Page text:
All the while, Mr. Biden has stayed out of his own way and largely stuck to script when he has appeared in public.
“At some point he’s going to have to come out for air,” Mr. Trump said in an interview on Fox News this week, allowing that Mr. Biden’s cautious campaign has “been run beautifully.”
The president’s comments betray more than just his frustration with how elusive a target Mr. Biden has been. They also represent an admission of how central the former vice president’s campaign trail performance is to Mr. Trump’s own strategy. Few politicians delight in seizing on the news of the day, or even the hour, to ridicule their rivals as the television-obsessed Mr. Trump, who often acts as his own one-man rapid response operation.
What’s more, the campaign has not had a chief strategist since the re-election got underway in 2018, leaving the campaign with a series of tactics but no cohesive strategy. And after shelving his “Keep America Great” message because of the coronavirus, they have not come up with another overarching theme, as even Republicans close to the campaign concede.
Now, with the president offering little in the way of a second-term agenda and smothering the news with his daily jeremiads against a rotating gallery of adversaries — on Friday it was a thinly veiled threat to Tulsa protesters — his campaign is struggling to turn the election from a referendum on the incumbent to the choice they’d prefer it be.
“Trump is a challenger at heart, he wants to run against something,” said Mike Murphy, a G.O.P. consultant who is advising a group of pro-Biden Republicans. “Biden won’t give him much. He doesn’t have the economy to brag about. So what’s he against? Joe Scarborough and looters.”
Still, as Mr. Murphy noted, Mr. Biden will eventually be forced to take a higher public profile and will be under a microscope.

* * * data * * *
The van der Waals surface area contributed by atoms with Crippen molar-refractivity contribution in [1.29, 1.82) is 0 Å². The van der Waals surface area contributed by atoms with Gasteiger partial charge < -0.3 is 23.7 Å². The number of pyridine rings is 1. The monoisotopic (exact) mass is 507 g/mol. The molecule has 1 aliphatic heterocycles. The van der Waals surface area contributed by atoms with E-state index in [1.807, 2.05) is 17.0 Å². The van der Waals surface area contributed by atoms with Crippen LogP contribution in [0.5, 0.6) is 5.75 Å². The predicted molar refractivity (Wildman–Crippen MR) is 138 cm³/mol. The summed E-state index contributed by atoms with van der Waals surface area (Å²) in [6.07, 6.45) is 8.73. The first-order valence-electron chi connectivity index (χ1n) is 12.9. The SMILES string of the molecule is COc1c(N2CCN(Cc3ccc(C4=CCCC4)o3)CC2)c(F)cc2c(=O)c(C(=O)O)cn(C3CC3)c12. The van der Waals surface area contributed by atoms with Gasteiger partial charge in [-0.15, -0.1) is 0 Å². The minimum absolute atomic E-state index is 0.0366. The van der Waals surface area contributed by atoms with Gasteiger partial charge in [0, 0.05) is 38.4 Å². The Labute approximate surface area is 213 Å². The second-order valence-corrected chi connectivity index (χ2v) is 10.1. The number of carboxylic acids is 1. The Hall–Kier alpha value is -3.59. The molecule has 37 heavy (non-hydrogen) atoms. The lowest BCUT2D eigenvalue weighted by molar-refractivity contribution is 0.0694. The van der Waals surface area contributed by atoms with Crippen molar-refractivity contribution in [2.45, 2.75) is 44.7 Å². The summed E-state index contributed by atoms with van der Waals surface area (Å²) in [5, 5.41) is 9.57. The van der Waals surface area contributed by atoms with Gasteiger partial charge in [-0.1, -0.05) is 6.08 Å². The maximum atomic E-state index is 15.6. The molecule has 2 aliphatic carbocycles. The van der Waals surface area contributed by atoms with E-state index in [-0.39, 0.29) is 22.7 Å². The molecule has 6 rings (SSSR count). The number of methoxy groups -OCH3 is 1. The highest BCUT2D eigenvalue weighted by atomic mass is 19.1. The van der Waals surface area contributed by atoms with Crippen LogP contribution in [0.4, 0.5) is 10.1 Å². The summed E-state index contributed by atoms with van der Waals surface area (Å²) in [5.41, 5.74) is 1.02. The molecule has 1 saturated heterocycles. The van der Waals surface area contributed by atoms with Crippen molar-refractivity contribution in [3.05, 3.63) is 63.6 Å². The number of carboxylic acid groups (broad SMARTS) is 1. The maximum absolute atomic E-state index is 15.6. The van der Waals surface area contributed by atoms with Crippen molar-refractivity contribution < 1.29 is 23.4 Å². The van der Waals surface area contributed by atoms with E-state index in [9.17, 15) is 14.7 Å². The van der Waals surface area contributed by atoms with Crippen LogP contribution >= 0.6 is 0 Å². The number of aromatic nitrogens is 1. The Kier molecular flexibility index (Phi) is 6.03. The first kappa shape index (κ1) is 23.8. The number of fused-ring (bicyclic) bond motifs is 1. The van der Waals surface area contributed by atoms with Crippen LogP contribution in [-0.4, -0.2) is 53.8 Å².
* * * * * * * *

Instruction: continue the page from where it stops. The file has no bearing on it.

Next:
“When he does come out for big stuff like the debates the stakes will be high and he’s got to be good,” Mr. Murphy said.
For now, though, whatever mistakes Mr. Biden is making are quickly drowned out by Mr. Trump’s self-inflicted wounds.
Indeed, the most memorable misstep Biden has made since he effectively claimed the Democratic nomination only underscored the depth of the White House’s challenge.
On a Friday morning last month, Mr. Biden appeared on “The Breakfast Club,” a nationally syndicated morning show popular with black millennials, and said “you ain’t black” if you are torn between him and Mr. Trump. The president’s campaign mobilized immediately, sending out statements, holding conference calls with black supporters and even printing T-shirts lampooning Mr. Biden’s gaffe. Finally, they all but exhaled; here was their chance to sow doubts in the minds of voters about their opponent.
Their opening proved short-lived.
That weekend, which marked the Memorial Day holiday, the president said little about the American death toll from the pandemic reaching 100,000.
But by the end of the holiday weekend, he was focused on one death unrelated to the virus. Mr. Trump repeatedly suggested that Mr. Scarborough, the onetime Republican congressman turned MSNBC anchor, had murdered a former staff member. The accusation was false, and it prompted the widower of the deceased woman to ask Twitter to stop posting the president’s conspiracy mongering.
Mr. Biden’s “ain’t black” gaffe, just days old, was out of the news. And Republicans could hardly contain their frustration over the damage the president was doing to his own campaign.
It would have been as if, immediately after John F. Kerry said in 2004 that he had voted for military spending in Iraq “before I voted against it,” Mr. Bush had responded by going on a multiday binge accusing Keith Olbermann of homicide.
Mr. Trump has, of course, long been guided by his impulses and instincts. It served him just well enough in his 2016 race against Hillary Clinton, who along with her husband, carried decades of political baggage.
But Mr. Trump is learning that it’s hard to campaign as an outsider when you’re running from 1600 Pennsylvania Avenue. And it’s harder still when the mask your opponent is wearing doubles as a muzzle.
Courtesy/Source: NY Times